I was so lost in my revelry that I missed my bus stop and had to walk back down the mountain to get to the “Hall of Halls.” This wasn’t so bad though as it meant I got to amble through the Hall’s garden, full of exotic flowers, ponds, dragonflies and butterflies before making my way inside.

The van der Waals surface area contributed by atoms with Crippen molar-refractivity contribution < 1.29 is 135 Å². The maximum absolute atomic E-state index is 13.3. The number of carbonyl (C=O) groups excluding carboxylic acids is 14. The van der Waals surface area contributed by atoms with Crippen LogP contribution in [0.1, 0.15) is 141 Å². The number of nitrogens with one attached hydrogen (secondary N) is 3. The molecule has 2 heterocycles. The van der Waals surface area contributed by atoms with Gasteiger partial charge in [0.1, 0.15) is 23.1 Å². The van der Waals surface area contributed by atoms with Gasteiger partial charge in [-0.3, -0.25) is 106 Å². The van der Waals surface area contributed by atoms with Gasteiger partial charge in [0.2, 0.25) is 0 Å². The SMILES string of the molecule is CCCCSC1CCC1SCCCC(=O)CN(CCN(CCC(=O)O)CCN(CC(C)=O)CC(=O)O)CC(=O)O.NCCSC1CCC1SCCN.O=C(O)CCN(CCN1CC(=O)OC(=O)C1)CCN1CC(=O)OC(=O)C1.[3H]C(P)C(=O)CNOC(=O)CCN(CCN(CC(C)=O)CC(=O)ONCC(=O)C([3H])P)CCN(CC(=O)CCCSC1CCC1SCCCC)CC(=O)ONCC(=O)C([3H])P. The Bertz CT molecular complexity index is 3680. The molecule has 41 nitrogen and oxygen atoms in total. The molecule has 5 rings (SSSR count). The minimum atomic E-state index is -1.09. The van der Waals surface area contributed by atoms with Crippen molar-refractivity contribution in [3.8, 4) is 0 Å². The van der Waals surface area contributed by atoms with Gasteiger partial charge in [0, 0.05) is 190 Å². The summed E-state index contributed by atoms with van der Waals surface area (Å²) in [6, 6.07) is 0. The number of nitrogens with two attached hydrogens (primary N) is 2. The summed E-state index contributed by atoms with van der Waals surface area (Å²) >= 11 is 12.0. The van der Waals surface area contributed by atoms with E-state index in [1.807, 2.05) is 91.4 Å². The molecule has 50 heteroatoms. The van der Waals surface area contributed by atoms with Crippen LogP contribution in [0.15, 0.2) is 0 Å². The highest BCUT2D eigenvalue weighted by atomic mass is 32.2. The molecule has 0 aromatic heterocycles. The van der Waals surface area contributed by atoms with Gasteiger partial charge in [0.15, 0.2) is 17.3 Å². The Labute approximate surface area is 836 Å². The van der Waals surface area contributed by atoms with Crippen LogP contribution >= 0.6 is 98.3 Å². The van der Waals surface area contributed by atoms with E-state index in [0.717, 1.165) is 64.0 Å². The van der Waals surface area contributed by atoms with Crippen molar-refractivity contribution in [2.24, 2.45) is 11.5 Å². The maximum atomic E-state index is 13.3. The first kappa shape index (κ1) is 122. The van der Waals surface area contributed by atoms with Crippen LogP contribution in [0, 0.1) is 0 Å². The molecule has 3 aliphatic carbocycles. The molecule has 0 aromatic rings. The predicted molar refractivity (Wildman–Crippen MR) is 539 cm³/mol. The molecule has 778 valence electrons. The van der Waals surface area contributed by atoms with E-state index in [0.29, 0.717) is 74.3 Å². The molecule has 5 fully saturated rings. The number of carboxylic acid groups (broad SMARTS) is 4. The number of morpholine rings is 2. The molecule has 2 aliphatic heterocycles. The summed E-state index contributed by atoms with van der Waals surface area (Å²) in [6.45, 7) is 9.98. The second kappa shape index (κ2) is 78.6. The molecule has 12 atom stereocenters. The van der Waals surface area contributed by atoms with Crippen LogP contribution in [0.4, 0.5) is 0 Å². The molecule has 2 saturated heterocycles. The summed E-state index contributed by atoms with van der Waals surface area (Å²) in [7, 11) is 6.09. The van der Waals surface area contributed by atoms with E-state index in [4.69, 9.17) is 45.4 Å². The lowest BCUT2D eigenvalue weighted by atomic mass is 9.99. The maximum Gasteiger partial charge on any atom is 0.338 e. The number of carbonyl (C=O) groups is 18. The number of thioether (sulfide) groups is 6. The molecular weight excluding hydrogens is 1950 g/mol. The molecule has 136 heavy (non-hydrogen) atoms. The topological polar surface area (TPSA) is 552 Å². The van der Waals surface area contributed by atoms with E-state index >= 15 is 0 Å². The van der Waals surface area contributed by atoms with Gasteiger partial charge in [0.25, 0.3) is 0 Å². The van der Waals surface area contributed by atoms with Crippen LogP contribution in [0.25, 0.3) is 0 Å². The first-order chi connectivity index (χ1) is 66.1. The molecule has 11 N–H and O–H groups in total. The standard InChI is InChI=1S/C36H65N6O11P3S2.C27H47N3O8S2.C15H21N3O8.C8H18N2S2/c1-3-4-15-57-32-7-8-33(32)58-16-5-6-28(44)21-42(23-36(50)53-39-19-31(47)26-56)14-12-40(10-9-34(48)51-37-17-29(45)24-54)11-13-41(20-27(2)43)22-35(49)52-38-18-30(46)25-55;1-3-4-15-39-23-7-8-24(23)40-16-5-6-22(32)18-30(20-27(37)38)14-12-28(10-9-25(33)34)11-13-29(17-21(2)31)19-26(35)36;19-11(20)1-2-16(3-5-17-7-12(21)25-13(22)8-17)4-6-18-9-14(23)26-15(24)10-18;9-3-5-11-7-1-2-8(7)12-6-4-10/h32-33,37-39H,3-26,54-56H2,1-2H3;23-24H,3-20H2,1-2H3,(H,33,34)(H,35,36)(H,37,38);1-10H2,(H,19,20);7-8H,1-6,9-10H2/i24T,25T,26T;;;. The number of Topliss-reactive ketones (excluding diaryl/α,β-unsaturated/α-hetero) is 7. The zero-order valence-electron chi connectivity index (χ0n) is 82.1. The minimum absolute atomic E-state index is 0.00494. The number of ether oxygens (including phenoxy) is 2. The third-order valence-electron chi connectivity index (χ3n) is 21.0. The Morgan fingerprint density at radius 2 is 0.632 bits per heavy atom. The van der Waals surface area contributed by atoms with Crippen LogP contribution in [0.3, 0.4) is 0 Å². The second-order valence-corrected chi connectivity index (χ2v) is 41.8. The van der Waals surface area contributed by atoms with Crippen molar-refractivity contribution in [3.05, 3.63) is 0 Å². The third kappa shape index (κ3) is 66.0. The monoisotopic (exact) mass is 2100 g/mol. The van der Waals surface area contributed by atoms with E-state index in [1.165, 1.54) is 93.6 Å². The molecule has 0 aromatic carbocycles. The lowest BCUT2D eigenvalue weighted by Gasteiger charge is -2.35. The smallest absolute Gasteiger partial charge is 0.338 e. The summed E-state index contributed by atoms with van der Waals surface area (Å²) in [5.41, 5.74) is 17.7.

I was pleasantly surprised by the museum. This is possibly because my expectations for a museum devoted to music boxes were so low that anything even mildly diverting would have seemed like a blockbuster movie by comparison but I don’t think that would be fair to it. The Hall of Hall’s has limited ambitions but it matches them and is a well run and maintained informative and diverting museum. Partly this is because their definition of a music box is much broader than I had anticipated. I was expecting a collection of girl’s playthings displayed mostly for the craftsmanship and aesthetic qualities of the box but what I got was a potted history of the development of the gramophone and modern record player. I was particularly impressed with some of the Kalliopes which looked like enormous records, the size of a person’s entire upper body, made of metal and with numerous holes and dents bashed into them to trigger the bells. There also working pianolas, organs (as in the organ grinder and his monkey) that you could turn yourself, strange pianola variants using banjos, 8 violins strapped together in groups of four and one absolutely enormous music box that occupied the entire back wall of the hall. This thing was incredible! Looking like it had stepped out of some turn of the last century circus and incorporating drums, violins, dolls that danced, pianos, trumpets and trombones and all manner of complicated instruments. If it actually had once ever played it must have been one of the most fantastic feats of mechanical engineering ever witnessed.